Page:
Keep up the good work! I higly recommend to work as a online freelancer if you want to make some money and you have to enjoy writing.

  • Laurie Pawlik-Kienlen

    Hi Nestor, thanks for your comment — I agree that focusing on both short and long term goals is important when you’re building a writing career.

    I personally like #5….forget about the muse!
    .-= Laurie Pawlik-Kienlen´s last blog post ..Writing for Online Magazines – How to Find Work on the Web =-.

  • Nestor Hayden

    I can relate a lot to Natalie Goldberg! I always feel as if I should be getting back to work. Also I never looked at business the way that is described in #4. Focus on both short term and long term. Good food for thought.

    Cheers,

    Nestor
    .-= Nestor Hayden´s last blog post ..The Pay Cap Jobs from Home removes =-.

  • emily@help desk customer satisfaction

    The word ‘freelance’, in the online world, basically refers to the selling of creative writing related services to any company or web site willing to pay. There is a whole industry thriving on the art of creative copy writing. The companies offer challenging copy writing assignments that are also very lucrative. Internet technology has made it possible for businesses of every cadre to bank on a global presence via instant remote access. Freelance writing jobs are designed to enable the business websites to benefit from regularly updated content, without the in-house team having to bother about the requirement.
    .-= emily@help desk customer satisfaction´s last blog post ..Remote IT Support Services – The Key To Growing Your Business! =-.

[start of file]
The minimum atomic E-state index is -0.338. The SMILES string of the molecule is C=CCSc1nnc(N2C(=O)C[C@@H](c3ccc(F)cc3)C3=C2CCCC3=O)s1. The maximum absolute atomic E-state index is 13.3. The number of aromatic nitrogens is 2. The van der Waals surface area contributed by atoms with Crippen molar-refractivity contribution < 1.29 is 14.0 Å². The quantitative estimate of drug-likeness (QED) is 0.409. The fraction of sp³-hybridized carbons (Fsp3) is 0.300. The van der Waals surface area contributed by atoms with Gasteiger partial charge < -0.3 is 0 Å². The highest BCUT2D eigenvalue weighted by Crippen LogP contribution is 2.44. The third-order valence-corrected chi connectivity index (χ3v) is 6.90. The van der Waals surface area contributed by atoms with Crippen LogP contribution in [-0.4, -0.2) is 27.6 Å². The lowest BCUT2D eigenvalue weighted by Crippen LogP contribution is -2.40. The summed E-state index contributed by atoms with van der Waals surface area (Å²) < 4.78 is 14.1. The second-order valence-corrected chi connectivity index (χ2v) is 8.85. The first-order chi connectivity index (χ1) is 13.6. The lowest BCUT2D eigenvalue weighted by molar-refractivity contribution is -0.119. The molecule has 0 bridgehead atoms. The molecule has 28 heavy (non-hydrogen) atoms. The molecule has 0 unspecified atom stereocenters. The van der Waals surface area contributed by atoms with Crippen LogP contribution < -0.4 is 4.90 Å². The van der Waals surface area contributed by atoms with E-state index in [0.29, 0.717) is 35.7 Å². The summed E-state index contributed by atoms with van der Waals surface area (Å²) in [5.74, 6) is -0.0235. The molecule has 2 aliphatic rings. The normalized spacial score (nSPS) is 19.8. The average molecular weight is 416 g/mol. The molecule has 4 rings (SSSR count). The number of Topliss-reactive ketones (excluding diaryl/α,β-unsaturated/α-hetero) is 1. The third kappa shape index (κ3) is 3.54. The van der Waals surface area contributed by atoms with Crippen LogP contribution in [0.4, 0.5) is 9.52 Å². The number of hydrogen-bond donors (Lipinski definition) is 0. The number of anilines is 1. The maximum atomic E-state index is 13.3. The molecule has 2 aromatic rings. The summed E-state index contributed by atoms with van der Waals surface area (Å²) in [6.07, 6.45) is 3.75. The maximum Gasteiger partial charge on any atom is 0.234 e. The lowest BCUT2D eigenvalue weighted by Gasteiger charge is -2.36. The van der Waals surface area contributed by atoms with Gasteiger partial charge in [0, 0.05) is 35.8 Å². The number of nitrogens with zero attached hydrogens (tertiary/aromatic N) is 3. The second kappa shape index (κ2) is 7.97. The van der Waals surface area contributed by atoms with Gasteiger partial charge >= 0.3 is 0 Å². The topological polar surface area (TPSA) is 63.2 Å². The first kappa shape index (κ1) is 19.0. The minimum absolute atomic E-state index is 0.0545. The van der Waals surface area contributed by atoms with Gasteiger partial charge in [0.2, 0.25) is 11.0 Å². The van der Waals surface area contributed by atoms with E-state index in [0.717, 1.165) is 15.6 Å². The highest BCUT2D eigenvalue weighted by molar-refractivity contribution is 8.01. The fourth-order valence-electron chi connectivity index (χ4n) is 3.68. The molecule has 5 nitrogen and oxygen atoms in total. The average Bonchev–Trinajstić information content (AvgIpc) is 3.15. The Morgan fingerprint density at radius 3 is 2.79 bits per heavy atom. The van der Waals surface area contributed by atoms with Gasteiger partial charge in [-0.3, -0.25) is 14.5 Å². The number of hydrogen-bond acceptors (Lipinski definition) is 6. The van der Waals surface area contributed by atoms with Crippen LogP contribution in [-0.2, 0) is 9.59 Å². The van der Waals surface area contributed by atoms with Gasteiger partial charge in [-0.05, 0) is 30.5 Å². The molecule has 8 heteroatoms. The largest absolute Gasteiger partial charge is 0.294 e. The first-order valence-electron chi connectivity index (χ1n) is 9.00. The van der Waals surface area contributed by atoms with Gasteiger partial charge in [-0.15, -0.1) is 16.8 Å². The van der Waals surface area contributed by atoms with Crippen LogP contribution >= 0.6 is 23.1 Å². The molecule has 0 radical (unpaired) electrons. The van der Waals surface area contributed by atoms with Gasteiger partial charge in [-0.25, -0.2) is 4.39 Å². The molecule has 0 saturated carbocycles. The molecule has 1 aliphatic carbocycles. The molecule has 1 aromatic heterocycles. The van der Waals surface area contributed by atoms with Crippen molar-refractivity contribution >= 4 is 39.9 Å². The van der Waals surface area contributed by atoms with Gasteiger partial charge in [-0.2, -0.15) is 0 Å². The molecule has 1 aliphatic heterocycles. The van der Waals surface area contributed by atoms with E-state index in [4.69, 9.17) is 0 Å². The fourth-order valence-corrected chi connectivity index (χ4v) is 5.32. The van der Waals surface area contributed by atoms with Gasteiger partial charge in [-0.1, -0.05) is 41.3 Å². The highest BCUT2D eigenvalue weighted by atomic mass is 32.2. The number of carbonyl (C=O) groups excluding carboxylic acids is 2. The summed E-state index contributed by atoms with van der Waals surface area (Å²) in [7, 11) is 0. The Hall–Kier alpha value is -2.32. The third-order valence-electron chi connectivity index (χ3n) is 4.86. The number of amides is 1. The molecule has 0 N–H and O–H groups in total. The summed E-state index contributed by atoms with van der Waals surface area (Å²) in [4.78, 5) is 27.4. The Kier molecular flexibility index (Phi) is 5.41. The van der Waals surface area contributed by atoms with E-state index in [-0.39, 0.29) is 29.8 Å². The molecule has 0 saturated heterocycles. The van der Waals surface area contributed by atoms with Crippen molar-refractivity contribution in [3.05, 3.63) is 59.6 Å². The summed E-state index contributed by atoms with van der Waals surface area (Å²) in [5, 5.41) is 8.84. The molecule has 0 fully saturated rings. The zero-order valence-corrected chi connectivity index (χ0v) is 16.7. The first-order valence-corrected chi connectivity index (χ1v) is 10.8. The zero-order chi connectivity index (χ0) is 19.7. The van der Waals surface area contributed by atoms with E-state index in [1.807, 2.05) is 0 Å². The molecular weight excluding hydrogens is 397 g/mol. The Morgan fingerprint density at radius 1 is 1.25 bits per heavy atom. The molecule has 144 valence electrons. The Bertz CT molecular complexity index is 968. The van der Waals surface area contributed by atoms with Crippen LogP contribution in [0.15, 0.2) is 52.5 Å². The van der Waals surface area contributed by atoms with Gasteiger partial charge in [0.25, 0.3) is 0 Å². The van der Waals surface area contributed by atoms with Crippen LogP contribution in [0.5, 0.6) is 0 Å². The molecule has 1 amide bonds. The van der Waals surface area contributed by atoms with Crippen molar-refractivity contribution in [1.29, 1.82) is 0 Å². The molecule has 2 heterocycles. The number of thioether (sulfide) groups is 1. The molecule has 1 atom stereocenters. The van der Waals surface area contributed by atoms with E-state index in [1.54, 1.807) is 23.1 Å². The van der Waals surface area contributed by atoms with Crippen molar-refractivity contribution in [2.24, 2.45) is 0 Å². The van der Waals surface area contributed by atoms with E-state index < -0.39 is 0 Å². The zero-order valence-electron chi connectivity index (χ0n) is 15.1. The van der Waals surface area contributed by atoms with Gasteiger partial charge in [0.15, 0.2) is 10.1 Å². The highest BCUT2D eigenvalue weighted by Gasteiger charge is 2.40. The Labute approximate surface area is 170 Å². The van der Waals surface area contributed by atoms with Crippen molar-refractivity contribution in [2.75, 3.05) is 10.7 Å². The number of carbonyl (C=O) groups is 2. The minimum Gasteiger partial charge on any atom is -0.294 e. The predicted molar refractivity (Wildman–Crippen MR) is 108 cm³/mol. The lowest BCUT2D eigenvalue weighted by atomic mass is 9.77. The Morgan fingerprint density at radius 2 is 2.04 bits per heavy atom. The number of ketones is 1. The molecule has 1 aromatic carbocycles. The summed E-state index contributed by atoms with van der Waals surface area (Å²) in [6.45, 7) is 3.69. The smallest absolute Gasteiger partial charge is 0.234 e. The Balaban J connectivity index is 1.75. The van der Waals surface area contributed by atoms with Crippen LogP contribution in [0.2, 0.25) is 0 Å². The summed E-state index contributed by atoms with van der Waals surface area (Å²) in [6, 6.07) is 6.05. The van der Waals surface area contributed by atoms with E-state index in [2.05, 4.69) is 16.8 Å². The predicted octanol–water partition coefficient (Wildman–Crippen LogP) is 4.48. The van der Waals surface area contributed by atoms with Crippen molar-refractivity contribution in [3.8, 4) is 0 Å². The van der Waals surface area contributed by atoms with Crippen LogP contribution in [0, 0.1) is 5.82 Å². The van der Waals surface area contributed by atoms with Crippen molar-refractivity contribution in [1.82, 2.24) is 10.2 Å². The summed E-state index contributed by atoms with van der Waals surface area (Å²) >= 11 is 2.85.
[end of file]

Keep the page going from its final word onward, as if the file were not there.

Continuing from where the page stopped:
• Gini Grey

    I’m going to have to read your related articles for tip #2 on keeping records. But for tip #5 on not waiting for the muse – I’ve found this so helpful. There was a time when I would wait to be inspired before writing. Now I just sit down regardless of how I feel, and sure enough, the page gets filled – sometimes with better writing than if I had waited for the muse.

    One other suggestion for new writers: set a goal to query so many magazines a week or to write so many articles/blog posts a week. I find I’m good with goals and deadlines when I set them. Otherwise the notion of writing an article sometime soon, becomes sometime later.
    .-= Gini Grey´s last blog post ..Boundaries =-.

  • Chris

    Interesting about #5. Point well-taken. The romantic notion of writing is nice to curl up with on a cold, winter night, but reality tells a different story.

  • Tumblemoose

    Hi Laurie,

    I just love #6. It is so very important and in my opinion if you add just this one tip to your writing, you are destined to be a success.

    Take the time to do more than what is expected. Submit your work a week before deadline. Be a real person. You will be miles ahead of nearly any competition. It’s also a little karma in the bank for any minor transgressions that you may make.

    George
    .-= Tumblemoose´s last blog post ..Why You Need a “Google Friend Connect” Gadget for Your WordPress Blog =-.

  • Sarah B. Hood

    Re: #6. I tell my journalism students that if they write to the assigned topic, to the word count and on deadline, they’ll already be in the top 20% of freelancers.

    Nice piece, Laurie!
    .-= Sarah B. Hood´s last blog post ..Ceili Cottage in Leslieville for Sunday Roast =-.